Stony Brook's Warney turns heads in freshman season Freshman forward Jameel Warney, who graduated from Roselle Catholic High School as the school’s all-time leading scorer with 1,968 points, has continued to raise eyebrows since joining Stony Brook, the top-seeded team in this weekend’s America East tournament. Warney has proven to be especially potent around the net, leading the conference with a fieldgoal percentage of 62.4 and tying for the top spot in blocks per game with 1.6. His 7.3 rebounds per contest rank sixth in the league. Stony Brook head coach Steve Pikiell said Warney’s outstanding

freshman season didn’t come as a surprise to him. “From day one, the first time I saw him play, I knew he’d have a tremendous impact on our program and in the league,” he said. “The first thing [that stands out]: 6-foot-9, 260 [pounds],” Pikiell added. “That was the first thing that jumps right off the page. I mean he’s huge and he’s got tremendous hands and he’s really, really coachable. So he’s got three great things going for him.” And those three qualities have made him a key player on one of the country’s best mid-major teams — the Seawolves ranked No. 17 in the latest College Insider Mid-Major Top 25.

Warney has started every game for the Seawolves, leading them with 12.2 points per contest. He has also posted the team’s secondhighest rebounding average, trailing only senior forward Tommy Brenton’s 8.7 boards per night. And in an offense predicated on balance and passing, Warney has proven to be a real team player. “He’s unselfish almost too much, to a fault sometimes,” Pikiell said. “He’s a real good passer, and he really is a great teammate. He’s got some great qualities for a big guy that are kind of rare.” Though he still has room to grow, Warney is certainly off to an impressive start, having already broken two program records. On

Nov. 11 against Mount Ida, he really talk about individual stuff.” became the first Stony Brook player to shoot 100 percent from the floor (8-for-8) while attempting at least eight field goals. And no other Seawolf has ever earned as many as Warney’s eight America East Rookie of the Week awards. But even though Warney is a prime candidate to win the conference’s Rookie of the Year honor, Pikiell said he and the team haven’t given the accolade much thought. “We’re just trying to win a league championship,” he said. “We Provided don’t really get too involved with Jameel Warney the personal, individual awards and what-have-you. We preach the Warney has improved his play team, team, team stuff, so we don’t through the season, posting higher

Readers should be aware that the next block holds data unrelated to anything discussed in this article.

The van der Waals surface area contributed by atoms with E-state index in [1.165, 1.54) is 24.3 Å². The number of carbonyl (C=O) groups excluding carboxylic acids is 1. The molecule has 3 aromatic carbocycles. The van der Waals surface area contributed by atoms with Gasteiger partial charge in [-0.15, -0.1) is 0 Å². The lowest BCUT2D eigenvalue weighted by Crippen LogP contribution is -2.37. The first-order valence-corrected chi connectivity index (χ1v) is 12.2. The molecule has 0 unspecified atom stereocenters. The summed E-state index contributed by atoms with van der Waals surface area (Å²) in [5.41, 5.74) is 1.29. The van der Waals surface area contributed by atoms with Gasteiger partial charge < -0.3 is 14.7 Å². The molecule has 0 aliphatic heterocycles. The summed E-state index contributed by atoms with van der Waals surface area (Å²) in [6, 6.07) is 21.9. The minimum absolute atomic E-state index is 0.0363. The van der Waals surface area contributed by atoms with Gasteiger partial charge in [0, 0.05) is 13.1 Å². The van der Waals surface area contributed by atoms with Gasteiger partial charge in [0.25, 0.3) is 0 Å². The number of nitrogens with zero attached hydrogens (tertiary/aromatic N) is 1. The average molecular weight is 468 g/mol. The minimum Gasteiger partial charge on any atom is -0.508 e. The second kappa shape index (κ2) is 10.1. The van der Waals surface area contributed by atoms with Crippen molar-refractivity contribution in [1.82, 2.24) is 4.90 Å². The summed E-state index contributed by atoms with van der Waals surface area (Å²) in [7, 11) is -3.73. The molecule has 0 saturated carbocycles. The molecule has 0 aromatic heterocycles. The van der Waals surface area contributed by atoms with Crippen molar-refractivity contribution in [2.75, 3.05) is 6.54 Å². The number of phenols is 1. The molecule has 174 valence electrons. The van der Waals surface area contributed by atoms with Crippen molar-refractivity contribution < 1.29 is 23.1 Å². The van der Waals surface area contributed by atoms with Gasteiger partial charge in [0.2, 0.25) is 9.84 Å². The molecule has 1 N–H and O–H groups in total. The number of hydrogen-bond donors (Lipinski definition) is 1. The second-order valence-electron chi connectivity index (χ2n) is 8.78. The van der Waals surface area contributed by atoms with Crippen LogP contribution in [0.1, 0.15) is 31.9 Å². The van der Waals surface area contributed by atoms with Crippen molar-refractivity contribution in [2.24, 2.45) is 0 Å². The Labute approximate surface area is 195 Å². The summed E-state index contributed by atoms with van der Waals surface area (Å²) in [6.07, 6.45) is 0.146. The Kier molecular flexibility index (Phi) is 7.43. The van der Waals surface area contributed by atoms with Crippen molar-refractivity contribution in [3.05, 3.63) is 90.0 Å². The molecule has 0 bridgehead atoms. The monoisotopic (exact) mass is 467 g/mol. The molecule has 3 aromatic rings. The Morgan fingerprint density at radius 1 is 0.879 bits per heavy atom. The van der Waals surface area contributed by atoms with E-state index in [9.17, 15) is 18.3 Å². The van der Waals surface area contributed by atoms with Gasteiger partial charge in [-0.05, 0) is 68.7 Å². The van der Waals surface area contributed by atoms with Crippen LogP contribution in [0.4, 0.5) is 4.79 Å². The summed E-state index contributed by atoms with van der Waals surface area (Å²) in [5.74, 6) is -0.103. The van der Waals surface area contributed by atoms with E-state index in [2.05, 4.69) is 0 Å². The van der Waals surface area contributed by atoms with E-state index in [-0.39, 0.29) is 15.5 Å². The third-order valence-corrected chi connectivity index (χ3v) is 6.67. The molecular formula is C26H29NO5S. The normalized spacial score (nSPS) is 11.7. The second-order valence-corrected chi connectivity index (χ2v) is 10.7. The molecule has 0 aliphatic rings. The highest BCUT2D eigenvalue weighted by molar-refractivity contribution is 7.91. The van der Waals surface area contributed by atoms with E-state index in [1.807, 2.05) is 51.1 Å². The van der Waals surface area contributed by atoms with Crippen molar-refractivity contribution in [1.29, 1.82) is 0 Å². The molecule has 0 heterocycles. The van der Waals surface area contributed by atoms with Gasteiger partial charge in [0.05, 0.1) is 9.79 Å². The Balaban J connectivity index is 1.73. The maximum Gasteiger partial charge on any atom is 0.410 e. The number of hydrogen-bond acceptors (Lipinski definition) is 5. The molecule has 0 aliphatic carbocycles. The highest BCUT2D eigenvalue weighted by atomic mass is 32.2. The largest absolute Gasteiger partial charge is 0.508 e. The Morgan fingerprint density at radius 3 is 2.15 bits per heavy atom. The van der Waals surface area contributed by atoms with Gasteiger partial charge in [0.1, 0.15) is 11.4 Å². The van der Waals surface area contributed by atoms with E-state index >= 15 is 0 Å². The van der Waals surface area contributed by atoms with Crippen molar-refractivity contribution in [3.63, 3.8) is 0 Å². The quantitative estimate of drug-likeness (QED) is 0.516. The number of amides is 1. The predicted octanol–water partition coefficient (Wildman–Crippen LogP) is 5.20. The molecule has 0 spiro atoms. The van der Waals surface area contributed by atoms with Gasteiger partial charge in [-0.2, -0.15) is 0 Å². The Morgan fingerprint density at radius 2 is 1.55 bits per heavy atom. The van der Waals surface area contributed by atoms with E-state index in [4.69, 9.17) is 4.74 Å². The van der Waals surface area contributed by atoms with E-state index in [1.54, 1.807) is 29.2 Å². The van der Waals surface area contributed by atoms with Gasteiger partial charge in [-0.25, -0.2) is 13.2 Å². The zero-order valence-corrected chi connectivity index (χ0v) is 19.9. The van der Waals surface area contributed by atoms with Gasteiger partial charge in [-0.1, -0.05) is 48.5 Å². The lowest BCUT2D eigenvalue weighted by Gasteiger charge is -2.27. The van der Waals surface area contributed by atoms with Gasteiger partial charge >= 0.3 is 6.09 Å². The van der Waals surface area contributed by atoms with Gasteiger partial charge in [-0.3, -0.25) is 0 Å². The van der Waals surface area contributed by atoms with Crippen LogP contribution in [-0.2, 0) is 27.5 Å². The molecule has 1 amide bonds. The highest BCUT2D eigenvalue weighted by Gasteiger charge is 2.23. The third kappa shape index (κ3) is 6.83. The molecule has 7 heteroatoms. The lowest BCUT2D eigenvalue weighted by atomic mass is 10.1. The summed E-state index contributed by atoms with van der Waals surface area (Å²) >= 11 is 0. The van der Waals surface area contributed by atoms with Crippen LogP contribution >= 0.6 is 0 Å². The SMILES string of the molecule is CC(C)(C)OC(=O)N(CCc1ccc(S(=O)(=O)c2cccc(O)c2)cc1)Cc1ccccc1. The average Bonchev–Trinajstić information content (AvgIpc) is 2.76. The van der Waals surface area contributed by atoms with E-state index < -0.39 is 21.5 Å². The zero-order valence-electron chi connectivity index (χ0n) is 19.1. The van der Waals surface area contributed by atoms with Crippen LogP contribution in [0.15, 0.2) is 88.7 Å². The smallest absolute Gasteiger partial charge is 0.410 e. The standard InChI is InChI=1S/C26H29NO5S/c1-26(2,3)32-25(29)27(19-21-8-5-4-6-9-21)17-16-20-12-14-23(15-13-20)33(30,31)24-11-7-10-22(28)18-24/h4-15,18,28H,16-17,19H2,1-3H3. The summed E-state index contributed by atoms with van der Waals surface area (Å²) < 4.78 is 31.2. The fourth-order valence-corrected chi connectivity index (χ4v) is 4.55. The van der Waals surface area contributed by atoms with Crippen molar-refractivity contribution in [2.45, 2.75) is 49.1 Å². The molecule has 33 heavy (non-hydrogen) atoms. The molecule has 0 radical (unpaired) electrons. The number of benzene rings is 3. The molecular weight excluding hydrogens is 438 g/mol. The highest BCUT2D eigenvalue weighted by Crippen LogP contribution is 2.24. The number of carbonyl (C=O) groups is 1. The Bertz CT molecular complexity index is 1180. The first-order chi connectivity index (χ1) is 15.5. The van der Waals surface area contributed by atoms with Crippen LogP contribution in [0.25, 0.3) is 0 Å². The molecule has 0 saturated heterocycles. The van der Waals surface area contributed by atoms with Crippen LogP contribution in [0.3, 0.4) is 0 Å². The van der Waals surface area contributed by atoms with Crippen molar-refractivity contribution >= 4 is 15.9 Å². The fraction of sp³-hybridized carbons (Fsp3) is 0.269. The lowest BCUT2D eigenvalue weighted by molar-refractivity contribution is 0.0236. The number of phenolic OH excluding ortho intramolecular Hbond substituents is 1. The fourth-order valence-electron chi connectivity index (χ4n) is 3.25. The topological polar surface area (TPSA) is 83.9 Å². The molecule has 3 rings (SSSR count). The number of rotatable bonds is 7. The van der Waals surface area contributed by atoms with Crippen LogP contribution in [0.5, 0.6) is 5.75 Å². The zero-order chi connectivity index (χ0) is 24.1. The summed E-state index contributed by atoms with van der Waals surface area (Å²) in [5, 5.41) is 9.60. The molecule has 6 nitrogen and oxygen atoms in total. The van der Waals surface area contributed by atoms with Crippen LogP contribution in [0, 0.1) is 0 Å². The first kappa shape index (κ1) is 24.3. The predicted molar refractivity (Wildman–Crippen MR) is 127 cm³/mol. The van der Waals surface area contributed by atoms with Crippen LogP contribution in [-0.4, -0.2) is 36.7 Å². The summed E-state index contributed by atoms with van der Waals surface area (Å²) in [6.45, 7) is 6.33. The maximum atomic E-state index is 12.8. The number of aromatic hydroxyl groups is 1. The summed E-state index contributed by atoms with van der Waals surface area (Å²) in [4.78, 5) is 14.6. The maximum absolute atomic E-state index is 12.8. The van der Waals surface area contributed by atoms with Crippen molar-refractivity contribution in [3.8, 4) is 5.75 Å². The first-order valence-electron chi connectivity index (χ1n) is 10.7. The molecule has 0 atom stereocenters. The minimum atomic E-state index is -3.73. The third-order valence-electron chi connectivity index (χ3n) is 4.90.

numbers in the conference slate than in earlier season play. In Stony Brook’s 16 America East games, he shot 65 percent and averaged 12.8 points and 7.5 rebounds per contest. It wasn’t a very steep change, but a tangible improvement, nonetheless. “He’s gotten better at both ends of the floor,” Pikiell said. “Defensively he’s made great strides. He’s in great shape — he wasn’t in great shape early on, so his conditioning has improved a great deal. Just his overall basketball IQ is just really good and improving.” And with three more years of eligibility still remaining, there’s no saying just how good Warney can be if he continues to improve.


Three Bearcats garner accolades The following year, Elofson saw a reduction in playing time, as the team had four seniors, but the forward was still able to average more than five points and five rebounds per game despite being hampered by a shoulder injury.

— Nicole Scholl BU head coach